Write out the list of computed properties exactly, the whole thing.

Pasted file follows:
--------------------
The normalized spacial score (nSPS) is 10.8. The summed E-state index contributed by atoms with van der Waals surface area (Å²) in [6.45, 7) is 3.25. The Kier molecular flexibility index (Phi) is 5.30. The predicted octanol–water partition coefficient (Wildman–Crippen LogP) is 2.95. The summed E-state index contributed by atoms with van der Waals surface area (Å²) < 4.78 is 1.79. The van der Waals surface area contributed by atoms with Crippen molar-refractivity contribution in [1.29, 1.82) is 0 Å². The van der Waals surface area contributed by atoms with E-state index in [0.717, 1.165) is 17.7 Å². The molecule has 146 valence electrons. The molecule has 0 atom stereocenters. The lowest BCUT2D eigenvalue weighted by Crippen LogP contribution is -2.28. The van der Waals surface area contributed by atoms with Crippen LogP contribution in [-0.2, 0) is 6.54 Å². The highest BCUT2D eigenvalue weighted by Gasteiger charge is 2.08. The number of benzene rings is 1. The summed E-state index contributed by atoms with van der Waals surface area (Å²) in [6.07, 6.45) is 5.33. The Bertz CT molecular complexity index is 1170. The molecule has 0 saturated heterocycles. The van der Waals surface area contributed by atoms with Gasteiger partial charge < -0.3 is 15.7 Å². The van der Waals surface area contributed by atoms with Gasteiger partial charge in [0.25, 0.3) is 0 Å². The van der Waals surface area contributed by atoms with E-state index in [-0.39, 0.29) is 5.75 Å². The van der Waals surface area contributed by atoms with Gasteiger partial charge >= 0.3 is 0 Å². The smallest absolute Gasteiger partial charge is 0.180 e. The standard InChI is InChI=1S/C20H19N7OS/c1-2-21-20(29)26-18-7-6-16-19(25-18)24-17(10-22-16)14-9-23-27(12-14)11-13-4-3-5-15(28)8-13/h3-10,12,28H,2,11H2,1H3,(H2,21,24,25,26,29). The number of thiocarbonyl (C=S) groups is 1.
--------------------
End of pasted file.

The normalized spacial score (nSPS) is 10.8. The summed E-state index contributed by atoms with van der Waals surface area (Å²) in [6.45, 7) is 3.25. The Kier molecular flexibility index (Phi) is 5.30. The predicted octanol–water partition coefficient (Wildman–Crippen LogP) is 2.95. The summed E-state index contributed by atoms with van der Waals surface area (Å²) < 4.78 is 1.79. The van der Waals surface area contributed by atoms with Crippen molar-refractivity contribution in [1.29, 1.82) is 0 Å². The van der Waals surface area contributed by atoms with E-state index in [0.717, 1.165) is 17.7 Å². The molecule has 146 valence electrons. The molecule has 0 atom stereocenters. The lowest BCUT2D eigenvalue weighted by Crippen LogP contribution is -2.28. The van der Waals surface area contributed by atoms with Crippen LogP contribution in [-0.2, 0) is 6.54 Å². The highest BCUT2D eigenvalue weighted by Gasteiger charge is 2.08. The number of benzene rings is 1. The summed E-state index contributed by atoms with van der Waals surface area (Å²) in [6.07, 6.45) is 5.33. The Bertz CT molecular complexity index is 1170. The molecule has 0 saturated heterocycles. The van der Waals surface area contributed by atoms with Gasteiger partial charge < -0.3 is 15.7 Å². The van der Waals surface area contributed by atoms with Gasteiger partial charge in [0.25, 0.3) is 0 Å². The van der Waals surface area contributed by atoms with E-state index in [-0.39, 0.29) is 5.75 Å². The van der Waals surface area contributed by atoms with Gasteiger partial charge >= 0.3 is 0 Å². The smallest absolute Gasteiger partial charge is 0.180 e. The standard InChI is InChI=1S/C20H19N7OS/c1-2-21-20(29)26-18-7-6-16-19(25-18)24-17(10-22-16)14-9-23-27(12-14)11-13-4-3-5-15(28)8-13/h3-10,12,28H,2,11H2,1H3,(H2,21,24,25,26,29). The number of thiocarbonyl (C=S) groups is 1.